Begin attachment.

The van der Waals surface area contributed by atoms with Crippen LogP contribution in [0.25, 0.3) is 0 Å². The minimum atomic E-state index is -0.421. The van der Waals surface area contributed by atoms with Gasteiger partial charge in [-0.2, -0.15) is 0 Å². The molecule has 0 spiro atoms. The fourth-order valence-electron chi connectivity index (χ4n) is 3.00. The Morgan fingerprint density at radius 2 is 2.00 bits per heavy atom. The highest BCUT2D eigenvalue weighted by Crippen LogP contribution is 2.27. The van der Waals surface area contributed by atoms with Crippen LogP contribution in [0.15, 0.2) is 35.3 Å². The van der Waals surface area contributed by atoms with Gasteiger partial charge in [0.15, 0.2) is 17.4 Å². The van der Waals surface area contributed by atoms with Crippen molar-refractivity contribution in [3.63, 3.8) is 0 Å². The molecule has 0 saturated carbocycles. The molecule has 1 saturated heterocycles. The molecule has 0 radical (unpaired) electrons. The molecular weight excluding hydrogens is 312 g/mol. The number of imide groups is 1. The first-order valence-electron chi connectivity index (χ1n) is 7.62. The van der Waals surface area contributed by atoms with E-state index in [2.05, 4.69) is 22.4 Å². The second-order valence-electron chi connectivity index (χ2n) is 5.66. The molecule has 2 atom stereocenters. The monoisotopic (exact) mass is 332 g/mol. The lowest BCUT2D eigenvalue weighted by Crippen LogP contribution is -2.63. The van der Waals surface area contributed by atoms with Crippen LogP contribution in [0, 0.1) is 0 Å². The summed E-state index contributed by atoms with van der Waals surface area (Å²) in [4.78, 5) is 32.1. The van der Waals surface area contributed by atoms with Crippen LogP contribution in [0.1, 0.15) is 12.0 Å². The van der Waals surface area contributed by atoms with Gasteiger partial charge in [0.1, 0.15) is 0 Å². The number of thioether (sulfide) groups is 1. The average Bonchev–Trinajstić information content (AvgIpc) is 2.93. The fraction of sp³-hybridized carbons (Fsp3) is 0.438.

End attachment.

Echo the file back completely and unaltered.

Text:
The van der Waals surface area contributed by atoms with Crippen LogP contribution in [0.25, 0.3) is 0 Å². The minimum atomic E-state index is -0.421. The van der Waals surface area contributed by atoms with Gasteiger partial charge in [-0.2, -0.15) is 0 Å². The molecule has 0 spiro atoms. The fourth-order valence-electron chi connectivity index (χ4n) is 3.00. The Morgan fingerprint density at radius 2 is 2.00 bits per heavy atom. The highest BCUT2D eigenvalue weighted by Crippen LogP contribution is 2.27. The van der Waals surface area contributed by atoms with Crippen LogP contribution in [0.15, 0.2) is 35.3 Å². The van der Waals surface area contributed by atoms with Gasteiger partial charge in [0.15, 0.2) is 17.4 Å². The van der Waals surface area contributed by atoms with Crippen molar-refractivity contribution in [3.63, 3.8) is 0 Å². The molecule has 0 saturated carbocycles. The molecule has 1 saturated heterocycles. The molecule has 0 radical (unpaired) electrons. The molecular weight excluding hydrogens is 312 g/mol. The number of imide groups is 1. The first-order valence-electron chi connectivity index (χ1n) is 7.62. The van der Waals surface area contributed by atoms with E-state index in [2.05, 4.69) is 22.4 Å². The second-order valence-electron chi connectivity index (χ2n) is 5.66. The molecule has 2 atom stereocenters. The monoisotopic (exact) mass is 332 g/mol. The lowest BCUT2D eigenvalue weighted by Crippen LogP contribution is -2.63. The van der Waals surface area contributed by atoms with Crippen LogP contribution in [0, 0.1) is 0 Å². The summed E-state index contributed by atoms with van der Waals surface area (Å²) in [4.78, 5) is 32.1. The van der Waals surface area contributed by atoms with Crippen LogP contribution in [0.1, 0.15) is 12.0 Å². The van der Waals surface area contributed by atoms with Gasteiger partial charge in [0.1, 0.15) is 0 Å². The number of thioether (sulfide) groups is 1. The average Bonchev–Trinajstić information content (AvgIpc) is 2.93. The fraction of sp³-hybridized carbons (Fsp3) is 0.438.